South Carolina Supreme Court upholds ban on mask mandates in schools in Columbia ruling
COLUMBIA, S.C. (WMBF) – The South Carolina Supreme Court issued its ruling on Thursday in the legal fight between Attorney General Alan Wilson and the city of Columbia over mask mandates.
The city had issued a state of emergency at the beginning of August, requiring masks in schools for faculty, staff, visitors and students between the ages of 2 and 14 years old.
But Wilson notified the city that its ordinances conflicted with state law and had to either be rescinded or amended.
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The legislature passed Proviso 1.108 in the state budget that says school districts are prohibited from using state funds to implement mask mandates.
Columbia and Richland County School District 2 argued mandates can co-exist with the rule. An attorney for Richland District 2 argued the district has $80 million at its disposal to independently fund the mask ordinance. But attorneys for the state countered, saying teachers are the enforcers of the mandates and they are paid with state funds. As a result, state funds would be used and the mandates would therefore be invalid.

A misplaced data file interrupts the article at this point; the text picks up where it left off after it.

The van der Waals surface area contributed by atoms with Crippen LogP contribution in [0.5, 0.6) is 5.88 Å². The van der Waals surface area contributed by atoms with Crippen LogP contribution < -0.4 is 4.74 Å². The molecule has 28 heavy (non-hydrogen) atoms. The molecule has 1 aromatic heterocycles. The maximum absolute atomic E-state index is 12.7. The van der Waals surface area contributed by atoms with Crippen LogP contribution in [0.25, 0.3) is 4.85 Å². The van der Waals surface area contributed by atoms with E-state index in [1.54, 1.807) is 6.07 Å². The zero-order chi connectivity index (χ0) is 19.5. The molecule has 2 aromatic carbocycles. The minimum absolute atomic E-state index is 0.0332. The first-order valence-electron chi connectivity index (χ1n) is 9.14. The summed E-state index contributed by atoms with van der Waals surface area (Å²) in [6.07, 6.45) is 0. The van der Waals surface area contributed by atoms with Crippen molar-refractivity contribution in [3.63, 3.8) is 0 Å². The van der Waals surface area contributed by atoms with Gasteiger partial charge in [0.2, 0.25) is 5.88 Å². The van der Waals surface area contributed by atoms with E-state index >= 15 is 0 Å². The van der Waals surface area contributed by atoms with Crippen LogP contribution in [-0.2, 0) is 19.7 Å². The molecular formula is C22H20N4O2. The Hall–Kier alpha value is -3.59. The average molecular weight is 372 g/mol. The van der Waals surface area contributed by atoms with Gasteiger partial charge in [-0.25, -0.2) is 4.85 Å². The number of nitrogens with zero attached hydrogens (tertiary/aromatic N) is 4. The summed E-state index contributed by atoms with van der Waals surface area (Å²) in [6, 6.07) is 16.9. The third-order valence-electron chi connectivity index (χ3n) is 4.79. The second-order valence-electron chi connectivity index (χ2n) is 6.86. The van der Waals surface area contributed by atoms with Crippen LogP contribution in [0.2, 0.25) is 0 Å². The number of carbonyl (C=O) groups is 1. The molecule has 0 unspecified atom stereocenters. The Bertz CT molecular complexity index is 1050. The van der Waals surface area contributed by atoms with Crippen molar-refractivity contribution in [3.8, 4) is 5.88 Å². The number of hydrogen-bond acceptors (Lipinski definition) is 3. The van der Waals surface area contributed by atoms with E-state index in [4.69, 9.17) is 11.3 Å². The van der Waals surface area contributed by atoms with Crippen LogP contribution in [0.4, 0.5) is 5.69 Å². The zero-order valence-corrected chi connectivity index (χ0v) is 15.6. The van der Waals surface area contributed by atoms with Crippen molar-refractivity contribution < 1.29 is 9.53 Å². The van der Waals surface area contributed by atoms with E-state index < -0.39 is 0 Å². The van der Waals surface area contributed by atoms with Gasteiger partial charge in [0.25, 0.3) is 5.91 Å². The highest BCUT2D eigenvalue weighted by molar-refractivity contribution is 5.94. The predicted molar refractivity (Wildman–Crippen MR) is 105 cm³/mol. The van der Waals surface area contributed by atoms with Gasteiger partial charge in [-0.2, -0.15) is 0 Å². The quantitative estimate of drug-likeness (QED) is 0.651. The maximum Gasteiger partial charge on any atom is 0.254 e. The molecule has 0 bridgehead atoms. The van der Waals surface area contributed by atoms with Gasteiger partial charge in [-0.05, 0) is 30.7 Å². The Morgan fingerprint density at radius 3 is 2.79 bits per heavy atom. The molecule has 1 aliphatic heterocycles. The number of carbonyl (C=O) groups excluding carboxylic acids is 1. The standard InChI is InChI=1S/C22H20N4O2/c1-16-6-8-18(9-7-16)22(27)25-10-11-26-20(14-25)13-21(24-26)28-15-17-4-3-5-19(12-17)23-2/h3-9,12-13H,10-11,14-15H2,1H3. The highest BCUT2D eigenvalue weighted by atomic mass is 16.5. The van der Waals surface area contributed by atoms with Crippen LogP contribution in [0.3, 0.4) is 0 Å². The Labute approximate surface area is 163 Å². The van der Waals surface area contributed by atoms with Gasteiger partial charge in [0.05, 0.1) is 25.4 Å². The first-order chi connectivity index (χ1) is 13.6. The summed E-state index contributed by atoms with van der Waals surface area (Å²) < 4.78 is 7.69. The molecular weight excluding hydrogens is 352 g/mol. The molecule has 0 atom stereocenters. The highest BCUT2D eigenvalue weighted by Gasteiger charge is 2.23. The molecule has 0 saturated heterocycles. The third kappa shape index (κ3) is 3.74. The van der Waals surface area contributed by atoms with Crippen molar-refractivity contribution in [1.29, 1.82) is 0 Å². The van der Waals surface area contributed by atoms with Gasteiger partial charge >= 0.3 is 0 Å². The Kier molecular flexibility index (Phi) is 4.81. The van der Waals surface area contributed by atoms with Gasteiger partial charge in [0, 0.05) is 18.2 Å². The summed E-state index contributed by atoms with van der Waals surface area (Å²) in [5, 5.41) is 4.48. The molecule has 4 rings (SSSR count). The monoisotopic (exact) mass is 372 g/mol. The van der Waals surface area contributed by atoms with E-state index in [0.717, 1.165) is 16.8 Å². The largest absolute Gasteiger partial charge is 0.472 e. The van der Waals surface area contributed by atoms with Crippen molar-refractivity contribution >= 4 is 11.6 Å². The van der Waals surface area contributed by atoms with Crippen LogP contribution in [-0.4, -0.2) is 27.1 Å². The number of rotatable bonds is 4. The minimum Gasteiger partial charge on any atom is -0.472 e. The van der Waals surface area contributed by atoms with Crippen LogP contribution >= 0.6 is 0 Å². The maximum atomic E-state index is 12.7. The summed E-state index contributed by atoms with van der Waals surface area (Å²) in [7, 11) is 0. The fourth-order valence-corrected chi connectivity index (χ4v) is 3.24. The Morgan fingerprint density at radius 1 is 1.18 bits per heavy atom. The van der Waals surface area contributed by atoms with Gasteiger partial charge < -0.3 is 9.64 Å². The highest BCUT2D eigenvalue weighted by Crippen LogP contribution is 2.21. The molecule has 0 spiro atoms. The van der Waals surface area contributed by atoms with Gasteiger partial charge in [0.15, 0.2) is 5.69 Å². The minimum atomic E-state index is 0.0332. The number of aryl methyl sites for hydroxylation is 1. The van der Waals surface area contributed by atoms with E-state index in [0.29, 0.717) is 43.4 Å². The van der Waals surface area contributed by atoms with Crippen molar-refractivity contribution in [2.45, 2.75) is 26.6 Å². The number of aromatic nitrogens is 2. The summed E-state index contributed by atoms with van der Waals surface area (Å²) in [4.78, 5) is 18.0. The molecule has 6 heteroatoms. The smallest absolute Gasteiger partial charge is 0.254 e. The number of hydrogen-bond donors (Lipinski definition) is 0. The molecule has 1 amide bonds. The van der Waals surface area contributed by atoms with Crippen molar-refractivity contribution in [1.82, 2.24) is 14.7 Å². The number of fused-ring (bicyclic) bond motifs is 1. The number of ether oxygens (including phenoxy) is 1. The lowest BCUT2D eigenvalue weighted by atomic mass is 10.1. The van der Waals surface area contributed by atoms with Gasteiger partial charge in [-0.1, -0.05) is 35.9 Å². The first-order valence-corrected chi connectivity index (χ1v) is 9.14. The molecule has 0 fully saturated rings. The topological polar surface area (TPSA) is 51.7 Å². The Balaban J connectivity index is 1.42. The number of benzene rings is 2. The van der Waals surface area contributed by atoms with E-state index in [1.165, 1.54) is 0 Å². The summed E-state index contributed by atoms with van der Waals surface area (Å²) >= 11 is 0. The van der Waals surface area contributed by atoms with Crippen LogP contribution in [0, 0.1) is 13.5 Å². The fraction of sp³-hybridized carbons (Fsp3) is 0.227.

The South Carolina Supreme Court sided with the state saying, “the notion that city employees would infiltrate the schools and, without any assistance from school personnel and without a penny of state funds, would be able to mandate masks is demonstrably false.”
It also stated that the city can’t enact ordinances that are in direct conflict with state law.
“We fully recognize that strong and passionate opinions exist on both sides of this debate. Yet, we must remind ourselves, the parties, and the public that, as part of the judicial branch of government, we are not permitted to weigh in on the merits of the facemask debate,” the state Supreme Court’s opinion stated.
The South Carolina Attorney General’s Office issued this statement after the ruling:
We appreciate the Supreme Court’s quick ruling and its confirmation of our legal arguments. The Court emphasized what we’ve been saying all along, that we are not arguing mask policy, we are arguing the rule of law. The Court has confirmed that a city ordinance cannot conflict with state law.
South Carolina Gov. Henry McMaster also released a statement in support of the ruling:
The South Carolina Supreme Court has come to a sound conclusion based on the rule of law - a parent’s right to decide what’s best for their child is now definitively protected by state law. I would again encourage anyone eligible to receive the vaccine to get vaccinated.
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